Afterschool Charisma 1 by Kumiko Suekane: B-

Sigmund Freud. Florence Nightingale. Napoleon Bonaparte. These are not merely the names of eminent historical figures. They are also the names of students at a certain high school. These children are the fruit of leading-edge genetic engineering technology. In other words… they are clones.

It’s the year 2XXX A.D. and St. Kleio Academy is home to many students, all clones of famous historical figures. All, that is, except for Shiro Kamiya, son of a professor at the school and the only regular kid in attendance.

The students are expected to not only live up to the “monumental legacies of [their] originals,” but to strive to surpass their achievements. While some students are seemingly content with this arrangement, others strive to be their own person. Marie Curie, for example, lacks passion for scientific study and instead wants to be a pianist. When the school’s first graduate, a clone of John F. Kennedy, is assassinated while dutifully following in his original’s footsteps and campaigning for president, the astute Sigmund Freud does some digging and confirms the existence of a group whose agenda is to kill all of the clones.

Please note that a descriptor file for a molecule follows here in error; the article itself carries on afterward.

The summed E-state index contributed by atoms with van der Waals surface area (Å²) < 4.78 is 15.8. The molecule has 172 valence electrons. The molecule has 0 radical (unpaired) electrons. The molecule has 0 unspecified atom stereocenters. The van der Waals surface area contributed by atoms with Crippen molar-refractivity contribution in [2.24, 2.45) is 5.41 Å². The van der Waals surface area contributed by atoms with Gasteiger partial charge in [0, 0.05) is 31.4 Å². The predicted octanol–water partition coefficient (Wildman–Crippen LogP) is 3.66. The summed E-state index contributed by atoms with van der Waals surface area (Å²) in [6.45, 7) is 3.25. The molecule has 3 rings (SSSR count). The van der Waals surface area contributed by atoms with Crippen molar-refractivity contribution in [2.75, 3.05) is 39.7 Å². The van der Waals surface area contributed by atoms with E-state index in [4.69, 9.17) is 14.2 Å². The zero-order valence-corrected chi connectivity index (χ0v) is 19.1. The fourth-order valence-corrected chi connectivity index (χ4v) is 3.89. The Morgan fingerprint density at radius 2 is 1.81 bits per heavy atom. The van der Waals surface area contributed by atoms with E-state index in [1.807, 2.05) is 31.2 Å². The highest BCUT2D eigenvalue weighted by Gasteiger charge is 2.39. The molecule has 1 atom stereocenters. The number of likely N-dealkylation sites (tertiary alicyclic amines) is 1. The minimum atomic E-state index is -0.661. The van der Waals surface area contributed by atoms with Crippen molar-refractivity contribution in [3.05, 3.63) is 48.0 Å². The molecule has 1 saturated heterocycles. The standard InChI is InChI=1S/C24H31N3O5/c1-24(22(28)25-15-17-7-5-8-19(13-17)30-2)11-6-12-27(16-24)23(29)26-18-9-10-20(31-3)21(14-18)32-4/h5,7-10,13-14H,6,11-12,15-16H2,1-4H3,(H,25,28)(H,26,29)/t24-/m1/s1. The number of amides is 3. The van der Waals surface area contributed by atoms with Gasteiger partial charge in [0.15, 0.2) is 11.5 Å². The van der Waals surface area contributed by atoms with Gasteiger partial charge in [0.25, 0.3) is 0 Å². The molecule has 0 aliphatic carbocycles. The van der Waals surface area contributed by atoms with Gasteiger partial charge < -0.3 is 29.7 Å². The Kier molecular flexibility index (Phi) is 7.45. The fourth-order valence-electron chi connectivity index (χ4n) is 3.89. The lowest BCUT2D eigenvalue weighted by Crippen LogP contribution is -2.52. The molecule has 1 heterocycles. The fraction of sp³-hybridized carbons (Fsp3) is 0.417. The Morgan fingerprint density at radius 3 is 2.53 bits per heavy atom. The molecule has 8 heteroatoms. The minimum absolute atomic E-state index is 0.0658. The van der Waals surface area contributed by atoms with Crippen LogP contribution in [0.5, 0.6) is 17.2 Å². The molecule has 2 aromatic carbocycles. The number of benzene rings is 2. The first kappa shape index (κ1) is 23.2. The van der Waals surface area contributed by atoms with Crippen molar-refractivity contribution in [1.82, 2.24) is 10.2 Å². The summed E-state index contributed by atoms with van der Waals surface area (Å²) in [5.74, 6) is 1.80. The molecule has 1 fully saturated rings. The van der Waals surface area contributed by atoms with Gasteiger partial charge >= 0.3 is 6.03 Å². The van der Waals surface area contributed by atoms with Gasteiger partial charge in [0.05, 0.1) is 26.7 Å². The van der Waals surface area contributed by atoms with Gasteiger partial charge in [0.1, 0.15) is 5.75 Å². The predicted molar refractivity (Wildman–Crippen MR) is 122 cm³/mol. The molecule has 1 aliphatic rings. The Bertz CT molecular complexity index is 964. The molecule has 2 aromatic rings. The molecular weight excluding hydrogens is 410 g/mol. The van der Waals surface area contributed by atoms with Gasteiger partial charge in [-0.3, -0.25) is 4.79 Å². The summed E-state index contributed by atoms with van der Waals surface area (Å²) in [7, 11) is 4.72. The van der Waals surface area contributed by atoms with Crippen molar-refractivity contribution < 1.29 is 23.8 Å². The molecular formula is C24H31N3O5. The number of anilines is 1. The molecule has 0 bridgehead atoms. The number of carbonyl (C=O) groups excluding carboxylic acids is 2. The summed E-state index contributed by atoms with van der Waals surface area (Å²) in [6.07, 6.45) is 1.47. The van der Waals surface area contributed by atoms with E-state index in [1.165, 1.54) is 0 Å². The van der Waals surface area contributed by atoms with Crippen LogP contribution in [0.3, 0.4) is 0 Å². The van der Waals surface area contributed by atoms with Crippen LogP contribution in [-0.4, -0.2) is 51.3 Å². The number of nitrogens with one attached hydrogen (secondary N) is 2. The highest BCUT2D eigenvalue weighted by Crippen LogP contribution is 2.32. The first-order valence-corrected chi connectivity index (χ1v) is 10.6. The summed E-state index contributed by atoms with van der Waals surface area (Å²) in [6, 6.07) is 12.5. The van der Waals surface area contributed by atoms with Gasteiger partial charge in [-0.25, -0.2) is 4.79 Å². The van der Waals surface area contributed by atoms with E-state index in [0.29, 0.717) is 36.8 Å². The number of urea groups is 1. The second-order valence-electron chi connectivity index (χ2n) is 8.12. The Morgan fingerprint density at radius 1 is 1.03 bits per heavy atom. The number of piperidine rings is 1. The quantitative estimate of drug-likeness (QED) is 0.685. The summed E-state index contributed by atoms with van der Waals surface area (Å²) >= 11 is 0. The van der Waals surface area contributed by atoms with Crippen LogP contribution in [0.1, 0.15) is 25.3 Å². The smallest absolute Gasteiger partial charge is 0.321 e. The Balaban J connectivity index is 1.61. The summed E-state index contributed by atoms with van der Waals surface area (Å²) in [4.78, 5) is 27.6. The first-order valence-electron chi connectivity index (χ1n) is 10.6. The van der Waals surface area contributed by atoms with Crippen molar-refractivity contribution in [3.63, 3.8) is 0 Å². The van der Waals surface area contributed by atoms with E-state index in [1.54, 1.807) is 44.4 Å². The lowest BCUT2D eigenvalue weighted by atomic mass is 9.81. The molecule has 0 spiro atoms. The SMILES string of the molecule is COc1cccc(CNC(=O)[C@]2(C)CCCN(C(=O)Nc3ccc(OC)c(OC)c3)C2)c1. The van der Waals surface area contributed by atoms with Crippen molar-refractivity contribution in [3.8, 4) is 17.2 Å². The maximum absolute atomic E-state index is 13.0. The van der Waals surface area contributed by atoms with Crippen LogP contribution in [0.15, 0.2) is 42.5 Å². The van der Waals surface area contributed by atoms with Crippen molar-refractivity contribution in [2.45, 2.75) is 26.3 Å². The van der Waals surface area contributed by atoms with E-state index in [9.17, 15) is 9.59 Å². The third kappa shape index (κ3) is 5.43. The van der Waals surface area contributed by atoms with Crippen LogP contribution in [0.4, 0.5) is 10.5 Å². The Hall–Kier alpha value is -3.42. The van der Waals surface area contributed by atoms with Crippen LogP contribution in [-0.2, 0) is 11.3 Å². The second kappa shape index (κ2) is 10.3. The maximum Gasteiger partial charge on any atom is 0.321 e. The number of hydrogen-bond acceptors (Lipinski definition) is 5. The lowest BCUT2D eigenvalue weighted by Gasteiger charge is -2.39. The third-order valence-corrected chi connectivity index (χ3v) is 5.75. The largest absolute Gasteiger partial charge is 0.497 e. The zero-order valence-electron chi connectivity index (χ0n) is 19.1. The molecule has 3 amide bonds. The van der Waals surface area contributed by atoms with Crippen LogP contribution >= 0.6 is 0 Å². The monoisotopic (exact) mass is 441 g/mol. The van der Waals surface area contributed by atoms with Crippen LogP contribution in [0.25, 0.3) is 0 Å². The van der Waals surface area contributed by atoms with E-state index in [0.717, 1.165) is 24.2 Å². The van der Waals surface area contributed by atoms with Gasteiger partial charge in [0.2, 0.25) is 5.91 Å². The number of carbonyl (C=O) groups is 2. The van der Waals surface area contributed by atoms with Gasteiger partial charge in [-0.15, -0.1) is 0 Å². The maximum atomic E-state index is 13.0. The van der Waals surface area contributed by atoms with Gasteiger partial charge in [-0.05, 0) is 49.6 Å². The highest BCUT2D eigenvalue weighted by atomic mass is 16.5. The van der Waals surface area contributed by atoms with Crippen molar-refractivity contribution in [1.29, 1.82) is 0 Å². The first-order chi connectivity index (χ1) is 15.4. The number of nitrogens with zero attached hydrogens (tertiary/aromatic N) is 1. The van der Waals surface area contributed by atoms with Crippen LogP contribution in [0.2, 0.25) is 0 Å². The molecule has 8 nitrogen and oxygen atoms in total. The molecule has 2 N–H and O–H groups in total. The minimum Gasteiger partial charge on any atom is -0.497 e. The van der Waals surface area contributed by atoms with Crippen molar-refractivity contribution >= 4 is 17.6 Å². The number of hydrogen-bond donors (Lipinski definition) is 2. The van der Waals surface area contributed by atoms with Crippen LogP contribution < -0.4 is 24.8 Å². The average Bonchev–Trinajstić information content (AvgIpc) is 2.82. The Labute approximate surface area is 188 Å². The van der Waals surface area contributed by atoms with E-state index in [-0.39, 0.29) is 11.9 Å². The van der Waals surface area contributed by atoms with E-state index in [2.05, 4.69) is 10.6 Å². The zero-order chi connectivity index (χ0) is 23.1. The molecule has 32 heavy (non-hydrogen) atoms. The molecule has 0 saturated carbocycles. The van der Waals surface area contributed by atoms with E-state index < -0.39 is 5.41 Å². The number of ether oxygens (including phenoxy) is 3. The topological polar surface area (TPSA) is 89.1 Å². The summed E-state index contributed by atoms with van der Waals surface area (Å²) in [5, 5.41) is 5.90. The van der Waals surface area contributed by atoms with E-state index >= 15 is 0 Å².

Like me, you might find this concept very intriguing. Like me, then, you’ll likely be disappointed to discover that the tone of this volume is quite erratic. After some ominous hinting that Marie Curie—who the students believe has been allowed to transfer to music school—has been scrapped (“Another do-over,” according to Shiro’s dad), the story abruptly veers into fanservice territory, with Shiro and Freud shoved into the girls’ changing room by their friends. So, now we’ve gone from “Ooh, creepy!” to “Ooh, boobies!”

As the story progresses, it wanders seemingly without direction. There are still some hints about the anti-clone organization sprinkled throughout, but the focus becomes more on a sort of cult operating within the school whose members carry around plush toys in the likeness of Dolly, the famous cloned sheep. Also, because Mozart disdained Marie Curie’s musical ambitions, Shiro decides he needs to get fit so he can challenge him to a fencing match after which Mozart seemingly hangs himself to teach Shiro what it’s like to be a clone. Or something. It’s very odd.

In the end, I’m still interested enough in the story to read the next volume. I have suspicions about Shiro’s origins, for one thing, and the fact that the anti-clone folks have their faces hidden can only be significant. There’s a lot of potential here—I just hope the various elements coalesce into something more purposeful.

This review was originally published at Comics Should Be Good.

Afterschool Charisma is published in English by VIZ and serialized on their SigIKKI website. One volume’s available in print so far while in Japan the fourth volume has just been released.

Did you enjoy this article? Consider supporting us.

Speak Your Mind